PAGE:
Also, simulate the internet blackout scenario in one of your practice runs. Each dApp will have unique internet necessities, so the best way to plan for this is to try practising your workshop with no internet.


Generally, it’s a good idea to do a minimum of three dry-runs with colleagues. At the end of each dry-run, get feedback from each colleague, take notes on the feedback, and use it to improve your next dry-run.

If something breaks for you or one of the participants during the dry run, take a note of it, and try to fix the bug before the workshop by way of a patch if possible. If the code change is going to be too large, don’t spend your time trying to fix it and possibly not having a stable codebase, instead jot some notes on the cause of the issue. If this bug occurs during the workshop, point it out to everyone there, explain the cause, that it’s a known issue, and that it is currently being addressed. It’s much better to expose the bug (that’s in plain sight to participants) than to get caught out and try to cover it up. Also, remember that generally every participant is a developer, so they know what it’s like to deal with bugs!

Giving the workshop

This section is all about the delivery of the workshop (and should also be followed during your practice dry-runs).


Before you get up to the front of the room, you should have an IDE open with a working copy of the code (ie master branch checked out). This serves as a “backup” copy for when things go south during the workshop and you can’t figure out why.

Connect to a VPN if possible to mitigate hacking attempts.

Figure out how to connect to ethernet if it’s available, instead of the wifi. For MacBook users, this usually requires a dongle, and generally the technician for the workshop room should have some available for you. If not, wifi it is 🤞.


Presenting the workshop will start with a “hello” to the participants, and introduction to who you are and what you are presenting, and it’s courteous to thank the conference organisers for having you (if applicable). The introduction to the workshop should be a high-level overview about what is going to happen in the workshop. For example,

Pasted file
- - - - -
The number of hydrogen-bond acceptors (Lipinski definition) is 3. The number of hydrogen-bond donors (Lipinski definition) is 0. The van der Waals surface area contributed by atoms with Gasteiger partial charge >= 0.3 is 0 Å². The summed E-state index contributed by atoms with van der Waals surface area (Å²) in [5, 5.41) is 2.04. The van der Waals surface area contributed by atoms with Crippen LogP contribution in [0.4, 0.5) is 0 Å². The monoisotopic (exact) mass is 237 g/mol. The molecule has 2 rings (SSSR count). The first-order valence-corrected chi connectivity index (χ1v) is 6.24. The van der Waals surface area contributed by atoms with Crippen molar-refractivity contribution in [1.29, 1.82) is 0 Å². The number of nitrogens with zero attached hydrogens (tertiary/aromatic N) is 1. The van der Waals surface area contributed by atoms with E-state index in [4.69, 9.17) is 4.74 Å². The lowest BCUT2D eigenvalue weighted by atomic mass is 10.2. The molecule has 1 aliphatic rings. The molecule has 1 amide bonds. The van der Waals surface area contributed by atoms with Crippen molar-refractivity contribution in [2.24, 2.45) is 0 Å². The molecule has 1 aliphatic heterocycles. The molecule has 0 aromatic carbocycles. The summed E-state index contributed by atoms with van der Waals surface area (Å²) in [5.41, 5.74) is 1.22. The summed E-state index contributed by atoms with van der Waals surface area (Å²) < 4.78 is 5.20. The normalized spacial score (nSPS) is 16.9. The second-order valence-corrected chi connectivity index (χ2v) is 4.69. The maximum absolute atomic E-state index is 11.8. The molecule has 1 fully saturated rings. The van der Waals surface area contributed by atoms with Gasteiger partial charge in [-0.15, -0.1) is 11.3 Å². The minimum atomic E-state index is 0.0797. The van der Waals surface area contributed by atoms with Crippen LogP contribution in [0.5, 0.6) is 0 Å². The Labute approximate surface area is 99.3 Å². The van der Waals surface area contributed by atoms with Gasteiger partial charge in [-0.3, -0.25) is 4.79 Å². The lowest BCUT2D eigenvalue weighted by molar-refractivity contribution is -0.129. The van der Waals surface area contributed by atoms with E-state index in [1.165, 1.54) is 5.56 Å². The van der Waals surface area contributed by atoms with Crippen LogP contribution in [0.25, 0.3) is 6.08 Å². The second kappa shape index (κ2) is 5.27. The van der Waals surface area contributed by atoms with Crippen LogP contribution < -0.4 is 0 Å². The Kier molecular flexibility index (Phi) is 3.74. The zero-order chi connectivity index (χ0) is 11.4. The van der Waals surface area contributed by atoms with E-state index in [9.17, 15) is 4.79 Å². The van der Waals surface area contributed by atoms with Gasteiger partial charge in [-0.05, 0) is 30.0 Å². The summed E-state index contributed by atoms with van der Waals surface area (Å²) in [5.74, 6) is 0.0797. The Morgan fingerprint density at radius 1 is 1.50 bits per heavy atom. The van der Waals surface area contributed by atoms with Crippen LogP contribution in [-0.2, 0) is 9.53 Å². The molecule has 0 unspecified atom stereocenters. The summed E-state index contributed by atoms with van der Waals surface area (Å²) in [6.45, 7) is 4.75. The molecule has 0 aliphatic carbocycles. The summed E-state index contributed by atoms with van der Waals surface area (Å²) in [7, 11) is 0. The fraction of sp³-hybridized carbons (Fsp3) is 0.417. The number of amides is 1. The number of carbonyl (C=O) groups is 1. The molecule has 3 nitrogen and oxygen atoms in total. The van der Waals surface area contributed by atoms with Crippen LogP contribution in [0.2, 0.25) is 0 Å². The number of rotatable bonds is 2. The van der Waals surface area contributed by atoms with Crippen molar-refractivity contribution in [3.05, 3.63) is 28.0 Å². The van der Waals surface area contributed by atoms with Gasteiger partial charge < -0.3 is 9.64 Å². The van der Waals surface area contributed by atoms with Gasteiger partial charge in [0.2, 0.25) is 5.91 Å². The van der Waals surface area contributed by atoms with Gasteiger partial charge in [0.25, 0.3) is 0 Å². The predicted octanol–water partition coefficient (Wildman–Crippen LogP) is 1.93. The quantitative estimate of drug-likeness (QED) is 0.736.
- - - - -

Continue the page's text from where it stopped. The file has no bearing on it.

“Today, we are going to build a decentralised Twitter dApp using Embark by Status. We will create a contract to create and edit user profiles, check if users exists, and store tweets. We will use test driven development to unit test our smart contract. And finally, we utilise the APIs of Embark to interact with our smart contract and with IPFS to store and retrieve our profile picture. This is meant to be a code-along workshop - so we will be coding together!”

Pretty much from there, you will follow along with talking through your instructions. In the case of the DTwitter workshop, the instructions include a section on What is Embark?, so naturally, it was one of the first things covered in the workshop. However, if you need to have the participants perform an installation, which everyone will have to try do simultaneously (network speed might be an issue here?), this will require a bit of waiting. So, you could ask everyone to start the installation steps first, then while waiting for installation to complete, explain to them what Embark is about.

First run

Once the start-here branch is cloned, run Embark on the dApp (cd path/to/dapp && embark run) and explain to the audience everything that is happening, and everything that will happen.


This will be the bulk of the workshop, and should be thoroughly covered in your instructions.

Troubleshooting during the workshop

When coding the dApp and it doesn’t go as expected (e.g. there’s a unknown error), follow these steps: